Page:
• Photo courtesy of Proofpoint
     Photo courtesy of Proofpoint

Federal Agencies Lag Behind in Shoring Up Email Security

January 18, 2018
Kimberly Underwood
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According to a recent report by Proofpoint, civilian federal agencies are slow to implement email security measures.

Only half of federal civilian agencies are complying with federal regulations addressing email security, including email spoofing, according to a recent report from Sunnyvale, California-based Proofpoint.

In October, the Department of Homeland Security issued its domain-based message authentication reporting and conformance (DMARC) standard, Binding Operational Directive (BOD) 18-01, to improve the security of digital messages sent by federal agencies or from federal websites, explained Robert Holmes, author of the report.

Holmes noted that the DHS mandate requires civilian federal agencies to deploy sender policy framework (SPF) and DMARC email authentication protocols within 12 months. Throughout the fiscal year, agencies have specific milestones to achieve. “And January 16 marks the first major milestone where agencies must have a DMARC record published for their trusted domains in monitor mode,” Holmes indicated.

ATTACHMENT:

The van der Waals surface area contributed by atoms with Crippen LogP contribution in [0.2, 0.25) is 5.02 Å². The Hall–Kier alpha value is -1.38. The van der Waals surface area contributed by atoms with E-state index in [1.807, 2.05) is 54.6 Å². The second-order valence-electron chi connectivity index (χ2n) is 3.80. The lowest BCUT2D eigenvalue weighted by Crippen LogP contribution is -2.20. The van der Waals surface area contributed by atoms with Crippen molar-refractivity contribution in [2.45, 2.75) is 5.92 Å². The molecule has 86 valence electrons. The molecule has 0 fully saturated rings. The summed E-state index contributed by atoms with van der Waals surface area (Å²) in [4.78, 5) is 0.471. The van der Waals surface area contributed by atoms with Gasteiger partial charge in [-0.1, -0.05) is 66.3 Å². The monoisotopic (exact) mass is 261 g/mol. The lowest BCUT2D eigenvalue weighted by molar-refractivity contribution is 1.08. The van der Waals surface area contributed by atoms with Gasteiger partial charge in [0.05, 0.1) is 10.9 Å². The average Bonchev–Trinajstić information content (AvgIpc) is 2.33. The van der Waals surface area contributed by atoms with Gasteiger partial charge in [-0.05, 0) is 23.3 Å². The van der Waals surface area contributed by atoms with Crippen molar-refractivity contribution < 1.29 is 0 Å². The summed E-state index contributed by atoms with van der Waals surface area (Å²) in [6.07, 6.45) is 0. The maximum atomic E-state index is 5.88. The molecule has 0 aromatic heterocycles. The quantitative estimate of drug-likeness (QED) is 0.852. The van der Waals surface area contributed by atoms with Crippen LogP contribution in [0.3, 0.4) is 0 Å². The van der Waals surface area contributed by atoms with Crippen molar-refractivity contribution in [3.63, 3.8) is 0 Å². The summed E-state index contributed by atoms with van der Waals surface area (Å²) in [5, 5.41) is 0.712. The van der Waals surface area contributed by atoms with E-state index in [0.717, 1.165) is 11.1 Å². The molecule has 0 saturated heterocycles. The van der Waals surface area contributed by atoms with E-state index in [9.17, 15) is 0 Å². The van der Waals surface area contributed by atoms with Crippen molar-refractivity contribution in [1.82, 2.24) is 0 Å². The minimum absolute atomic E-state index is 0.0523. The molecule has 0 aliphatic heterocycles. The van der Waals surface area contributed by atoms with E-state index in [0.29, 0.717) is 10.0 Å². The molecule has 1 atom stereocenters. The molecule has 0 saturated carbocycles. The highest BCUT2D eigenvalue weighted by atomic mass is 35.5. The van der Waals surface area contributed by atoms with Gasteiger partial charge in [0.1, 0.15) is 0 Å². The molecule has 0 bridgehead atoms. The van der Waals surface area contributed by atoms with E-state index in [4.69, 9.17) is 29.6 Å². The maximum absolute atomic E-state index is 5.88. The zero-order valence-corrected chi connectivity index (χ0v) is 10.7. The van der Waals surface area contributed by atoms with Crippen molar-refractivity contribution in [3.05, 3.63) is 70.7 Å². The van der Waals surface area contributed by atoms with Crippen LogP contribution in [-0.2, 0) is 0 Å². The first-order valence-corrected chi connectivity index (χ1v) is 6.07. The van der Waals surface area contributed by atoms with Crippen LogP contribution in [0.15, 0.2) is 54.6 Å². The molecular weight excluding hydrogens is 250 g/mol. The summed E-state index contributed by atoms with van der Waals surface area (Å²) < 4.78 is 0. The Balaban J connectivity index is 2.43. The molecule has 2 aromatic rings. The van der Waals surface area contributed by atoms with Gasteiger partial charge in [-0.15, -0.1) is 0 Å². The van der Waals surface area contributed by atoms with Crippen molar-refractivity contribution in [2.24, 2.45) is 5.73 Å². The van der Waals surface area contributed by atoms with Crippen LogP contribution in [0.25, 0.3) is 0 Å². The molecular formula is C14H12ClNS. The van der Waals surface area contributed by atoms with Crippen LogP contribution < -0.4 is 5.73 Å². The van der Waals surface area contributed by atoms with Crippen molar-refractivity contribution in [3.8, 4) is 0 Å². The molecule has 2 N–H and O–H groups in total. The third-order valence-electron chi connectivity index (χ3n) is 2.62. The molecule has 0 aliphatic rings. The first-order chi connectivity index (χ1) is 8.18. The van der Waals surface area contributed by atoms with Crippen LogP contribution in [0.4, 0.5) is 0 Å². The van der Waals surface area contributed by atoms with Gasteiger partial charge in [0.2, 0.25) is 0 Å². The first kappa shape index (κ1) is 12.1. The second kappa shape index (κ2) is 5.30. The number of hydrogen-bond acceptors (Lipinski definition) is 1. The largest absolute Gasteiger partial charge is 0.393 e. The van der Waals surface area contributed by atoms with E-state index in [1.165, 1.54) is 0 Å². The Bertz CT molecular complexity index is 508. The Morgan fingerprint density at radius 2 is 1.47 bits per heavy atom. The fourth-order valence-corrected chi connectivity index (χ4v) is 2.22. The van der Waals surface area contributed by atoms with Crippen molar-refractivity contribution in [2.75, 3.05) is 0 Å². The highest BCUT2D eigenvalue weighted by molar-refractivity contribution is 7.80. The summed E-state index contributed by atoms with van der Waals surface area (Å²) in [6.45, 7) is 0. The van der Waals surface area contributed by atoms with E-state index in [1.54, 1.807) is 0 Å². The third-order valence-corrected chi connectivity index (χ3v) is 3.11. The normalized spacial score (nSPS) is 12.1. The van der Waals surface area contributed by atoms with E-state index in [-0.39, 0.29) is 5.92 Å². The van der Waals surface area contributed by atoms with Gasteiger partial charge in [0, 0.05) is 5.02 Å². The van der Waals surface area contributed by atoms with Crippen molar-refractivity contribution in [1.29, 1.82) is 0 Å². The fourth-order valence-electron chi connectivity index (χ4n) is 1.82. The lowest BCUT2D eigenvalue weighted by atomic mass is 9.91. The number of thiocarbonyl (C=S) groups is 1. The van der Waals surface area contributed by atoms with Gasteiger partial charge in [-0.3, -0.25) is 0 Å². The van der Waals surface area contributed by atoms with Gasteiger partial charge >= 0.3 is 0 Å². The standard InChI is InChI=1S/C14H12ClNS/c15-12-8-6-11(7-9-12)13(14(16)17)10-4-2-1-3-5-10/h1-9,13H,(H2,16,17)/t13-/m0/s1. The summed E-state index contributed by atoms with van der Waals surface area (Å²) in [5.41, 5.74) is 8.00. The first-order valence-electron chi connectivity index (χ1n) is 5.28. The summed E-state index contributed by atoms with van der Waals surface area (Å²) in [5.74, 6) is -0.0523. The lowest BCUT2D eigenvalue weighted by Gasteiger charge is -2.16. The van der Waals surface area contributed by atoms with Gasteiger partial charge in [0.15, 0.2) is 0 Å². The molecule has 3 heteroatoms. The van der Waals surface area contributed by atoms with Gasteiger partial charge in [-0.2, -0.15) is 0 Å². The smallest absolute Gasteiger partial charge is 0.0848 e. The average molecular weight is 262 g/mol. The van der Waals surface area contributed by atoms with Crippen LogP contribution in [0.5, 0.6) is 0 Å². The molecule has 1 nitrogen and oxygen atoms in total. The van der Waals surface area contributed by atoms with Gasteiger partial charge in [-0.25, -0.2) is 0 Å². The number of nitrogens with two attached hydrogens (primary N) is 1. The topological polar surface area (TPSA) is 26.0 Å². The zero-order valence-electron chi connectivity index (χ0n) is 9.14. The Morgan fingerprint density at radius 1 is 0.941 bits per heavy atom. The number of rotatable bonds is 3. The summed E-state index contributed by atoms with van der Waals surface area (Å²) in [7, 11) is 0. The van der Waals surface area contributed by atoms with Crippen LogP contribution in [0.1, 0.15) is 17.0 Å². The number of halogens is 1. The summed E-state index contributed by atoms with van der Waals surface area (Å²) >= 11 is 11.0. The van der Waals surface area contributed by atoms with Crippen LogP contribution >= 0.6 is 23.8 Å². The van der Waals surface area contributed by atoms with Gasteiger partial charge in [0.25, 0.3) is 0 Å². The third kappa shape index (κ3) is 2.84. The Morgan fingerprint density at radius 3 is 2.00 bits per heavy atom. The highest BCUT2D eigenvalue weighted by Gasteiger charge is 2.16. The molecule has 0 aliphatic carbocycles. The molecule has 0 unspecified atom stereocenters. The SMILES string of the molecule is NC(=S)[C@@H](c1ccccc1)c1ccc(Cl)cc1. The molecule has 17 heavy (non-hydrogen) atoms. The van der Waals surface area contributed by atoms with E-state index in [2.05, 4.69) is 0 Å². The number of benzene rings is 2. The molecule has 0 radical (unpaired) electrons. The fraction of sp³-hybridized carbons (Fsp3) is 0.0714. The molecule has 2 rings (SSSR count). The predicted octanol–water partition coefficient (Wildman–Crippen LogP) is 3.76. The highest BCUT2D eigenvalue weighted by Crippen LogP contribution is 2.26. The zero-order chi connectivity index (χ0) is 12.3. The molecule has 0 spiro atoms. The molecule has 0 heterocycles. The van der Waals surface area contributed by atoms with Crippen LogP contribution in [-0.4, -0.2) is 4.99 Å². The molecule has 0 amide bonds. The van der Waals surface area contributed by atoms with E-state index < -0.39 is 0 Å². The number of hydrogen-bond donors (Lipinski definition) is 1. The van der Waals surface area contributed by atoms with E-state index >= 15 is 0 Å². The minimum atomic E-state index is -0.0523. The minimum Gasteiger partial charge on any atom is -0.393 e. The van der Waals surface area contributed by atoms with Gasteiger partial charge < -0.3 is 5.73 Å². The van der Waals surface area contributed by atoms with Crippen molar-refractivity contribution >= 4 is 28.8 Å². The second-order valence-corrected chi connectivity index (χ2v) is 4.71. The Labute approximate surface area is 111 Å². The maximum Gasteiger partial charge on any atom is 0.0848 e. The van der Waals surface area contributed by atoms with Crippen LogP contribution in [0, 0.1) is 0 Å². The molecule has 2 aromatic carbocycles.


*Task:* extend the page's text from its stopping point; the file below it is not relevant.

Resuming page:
“Surprisingly, nearly half of the agencies have not started their compliance journey at the date of the first compliance deadline,” Holmes said. “Looking across all of the email domains involved, only 47.1% have a DMARC record published.”

Fifteen percent of agencies have taken steps, and are compliant with the one-year milestone that DHS set in BOD 18-01, while 35 percent have reached the 90-day milestone.

Sending a fake or forged email—known as email spoofing—from a government email addresses has been a major cybersecurity issue for federal agencies, Proofpoint said. The company found in a previous report that one in eight government emails have been spoofed.

“DMARC prevents email spoofing by validating the true identity of the sender, but fully enforcing the protocol can be difficult to achieve because there is risk of blocking legitimate email,” Holmes said. He did acknowledge that DHS timelines “are aggressive,” given the work that goes into a DMARC implementation project, but with the frequency at which email spoofing is happening, it is an important implementation.

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